by Melissa Brunner
It was an honor to be included in Saturday's Salute to Our Heroes military gala in Topeka. Having an opportunity to say thank you in person to the men and women who serve and their families is something I love to do, and it was a treat to hear stories from a few of our servicemen and servicewomen. I asked a couple at our table, for example, where they were stationed before coming to Fort Riley. He chuckled when he answered, "Hawaii!" But, he said, he and his wife do enjoy Kansas and, being from Iowa and Illinois, are thankful to be closer to family. A Lt. Col. had left an MRE at my seat as a gift - I'm told it is a good flavor! The soldier at our table then shared some insights into navigating the culinary waters during his two deployments to Iraq!
While those conversations put the realities of military life into a light-hearted perspective, there were several moments that drove home the harsher realities about which there is no joke. I was presenting an award to the VFW and asked to be introduced to their representative, Lynn Rolf. We approached his table and were told he was seated with several Gold Star families - their loved ones had lost their lives serving our nation. They went around the table and introduced themselves, names I recognized from reading them on the news. These were the faces behind those names, the ones left behind and to whom we also owe a debt of gratitude. When Lynn accepted the VFW award, he recognized the families, a moment which brought the audience to its feet in an extended ovation.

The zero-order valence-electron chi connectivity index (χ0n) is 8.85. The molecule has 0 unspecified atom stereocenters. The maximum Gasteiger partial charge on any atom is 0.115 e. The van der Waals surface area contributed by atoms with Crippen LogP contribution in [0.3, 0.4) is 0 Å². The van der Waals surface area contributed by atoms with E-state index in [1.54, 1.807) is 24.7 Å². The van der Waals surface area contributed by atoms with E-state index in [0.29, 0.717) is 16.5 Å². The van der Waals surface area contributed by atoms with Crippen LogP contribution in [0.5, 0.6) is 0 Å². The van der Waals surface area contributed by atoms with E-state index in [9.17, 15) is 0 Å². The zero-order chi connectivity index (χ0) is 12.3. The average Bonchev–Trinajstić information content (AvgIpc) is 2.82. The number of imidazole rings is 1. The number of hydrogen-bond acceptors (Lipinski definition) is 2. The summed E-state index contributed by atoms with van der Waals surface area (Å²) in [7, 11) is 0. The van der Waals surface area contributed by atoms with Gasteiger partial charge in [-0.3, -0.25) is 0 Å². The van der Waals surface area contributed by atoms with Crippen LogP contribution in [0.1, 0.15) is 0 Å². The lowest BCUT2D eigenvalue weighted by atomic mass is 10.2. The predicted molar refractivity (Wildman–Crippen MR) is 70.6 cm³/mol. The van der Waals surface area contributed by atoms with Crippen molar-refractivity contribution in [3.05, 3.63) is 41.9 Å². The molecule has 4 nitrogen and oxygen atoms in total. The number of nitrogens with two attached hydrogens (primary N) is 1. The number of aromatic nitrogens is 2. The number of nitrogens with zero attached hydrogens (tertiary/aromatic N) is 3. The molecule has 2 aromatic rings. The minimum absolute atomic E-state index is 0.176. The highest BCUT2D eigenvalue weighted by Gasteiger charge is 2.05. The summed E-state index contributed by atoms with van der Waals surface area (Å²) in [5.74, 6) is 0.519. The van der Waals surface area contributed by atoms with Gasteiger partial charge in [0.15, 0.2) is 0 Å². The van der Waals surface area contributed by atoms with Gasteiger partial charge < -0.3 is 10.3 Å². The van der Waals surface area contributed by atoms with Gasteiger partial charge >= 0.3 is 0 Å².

An equally poignant moment came before dinner, when our attention was drawn to a small table at the front of the room to the side of the stage. I had never been to a military gala before and was unfamiliar with this tradition, The White Table, honoring those killed in action, missing in action or held prisoners of war. I have included a photo below and share with you the symbolism of each element, as described on the web site for the Armed Forces History Museum.
The tablecloth chosen for the table is always white. White symbolizes the pure intention with which the comrades honored have served.
The table is small with a setting for just one person, reflecting the vulnerability of one prisoner against his enemy.
A single rose in a vase sits on the table symbolizing the blood that has been shed. The rose also represents the families and loved ones that have been left behind and the faith they uphold that their loved one will one day return.
A slice of lemon is placed on a bread plate as a reminder of their bitter fate. And the salt on this plate symbolizes the tears that have been shed by their families as they quietly wait.
A glass on the table is inverted which denotes their inability to be with us and toast with us this night.
A candle on the table represents the light in our hearts that accompanies the hope that they will one day find their way home.
A chair is placed at the table and remains empty, for they are not here with us.